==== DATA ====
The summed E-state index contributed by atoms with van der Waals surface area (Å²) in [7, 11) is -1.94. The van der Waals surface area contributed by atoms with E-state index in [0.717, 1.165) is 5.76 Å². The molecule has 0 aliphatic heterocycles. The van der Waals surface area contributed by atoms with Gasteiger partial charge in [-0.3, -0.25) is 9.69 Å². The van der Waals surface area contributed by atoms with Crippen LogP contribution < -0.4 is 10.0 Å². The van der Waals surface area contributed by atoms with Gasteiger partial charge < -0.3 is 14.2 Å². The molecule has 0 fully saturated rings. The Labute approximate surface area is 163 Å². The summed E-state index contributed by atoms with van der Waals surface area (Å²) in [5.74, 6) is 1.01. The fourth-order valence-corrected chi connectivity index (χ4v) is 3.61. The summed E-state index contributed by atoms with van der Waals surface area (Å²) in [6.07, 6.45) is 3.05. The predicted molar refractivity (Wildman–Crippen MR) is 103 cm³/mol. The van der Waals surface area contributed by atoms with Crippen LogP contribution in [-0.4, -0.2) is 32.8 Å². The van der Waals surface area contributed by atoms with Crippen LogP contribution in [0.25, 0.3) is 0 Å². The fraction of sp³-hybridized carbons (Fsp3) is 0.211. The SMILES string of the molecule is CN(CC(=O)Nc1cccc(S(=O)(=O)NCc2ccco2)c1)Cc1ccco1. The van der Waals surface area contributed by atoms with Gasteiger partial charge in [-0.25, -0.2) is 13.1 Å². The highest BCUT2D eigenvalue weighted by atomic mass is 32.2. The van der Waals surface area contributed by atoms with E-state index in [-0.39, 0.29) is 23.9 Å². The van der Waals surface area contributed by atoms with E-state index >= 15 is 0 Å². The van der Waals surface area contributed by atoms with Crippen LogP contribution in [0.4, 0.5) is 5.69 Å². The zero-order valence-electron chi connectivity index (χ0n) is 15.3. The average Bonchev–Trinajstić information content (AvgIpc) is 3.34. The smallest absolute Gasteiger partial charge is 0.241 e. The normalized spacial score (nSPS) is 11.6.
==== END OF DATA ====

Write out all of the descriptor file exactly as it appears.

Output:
The summed E-state index contributed by atoms with van der Waals surface area (Å²) in [7, 11) is -1.94. The van der Waals surface area contributed by atoms with E-state index in [0.717, 1.165) is 5.76 Å². The molecule has 0 aliphatic heterocycles. The van der Waals surface area contributed by atoms with Gasteiger partial charge in [-0.3, -0.25) is 9.69 Å². The van der Waals surface area contributed by atoms with Crippen LogP contribution < -0.4 is 10.0 Å². The van der Waals surface area contributed by atoms with Gasteiger partial charge < -0.3 is 14.2 Å². The molecule has 0 fully saturated rings. The Labute approximate surface area is 163 Å². The summed E-state index contributed by atoms with van der Waals surface area (Å²) in [5.74, 6) is 1.01. The fourth-order valence-corrected chi connectivity index (χ4v) is 3.61. The summed E-state index contributed by atoms with van der Waals surface area (Å²) in [6.07, 6.45) is 3.05. The predicted molar refractivity (Wildman–Crippen MR) is 103 cm³/mol. The van der Waals surface area contributed by atoms with Crippen LogP contribution in [-0.4, -0.2) is 32.8 Å². The van der Waals surface area contributed by atoms with Crippen LogP contribution in [0.25, 0.3) is 0 Å². The fraction of sp³-hybridized carbons (Fsp3) is 0.211. The SMILES string of the molecule is CN(CC(=O)Nc1cccc(S(=O)(=O)NCc2ccco2)c1)Cc1ccco1. The van der Waals surface area contributed by atoms with Gasteiger partial charge in [-0.25, -0.2) is 13.1 Å². The highest BCUT2D eigenvalue weighted by atomic mass is 32.2. The van der Waals surface area contributed by atoms with E-state index in [-0.39, 0.29) is 23.9 Å². The van der Waals surface area contributed by atoms with E-state index >= 15 is 0 Å². The van der Waals surface area contributed by atoms with Crippen LogP contribution in [0.4, 0.5) is 5.69 Å². The zero-order valence-electron chi connectivity index (χ0n) is 15.3. The average Bonchev–Trinajstić information content (AvgIpc) is 3.34. The smallest absolute Gasteiger partial charge is 0.241 e. The normalized spacial score (nSPS) is 11.6.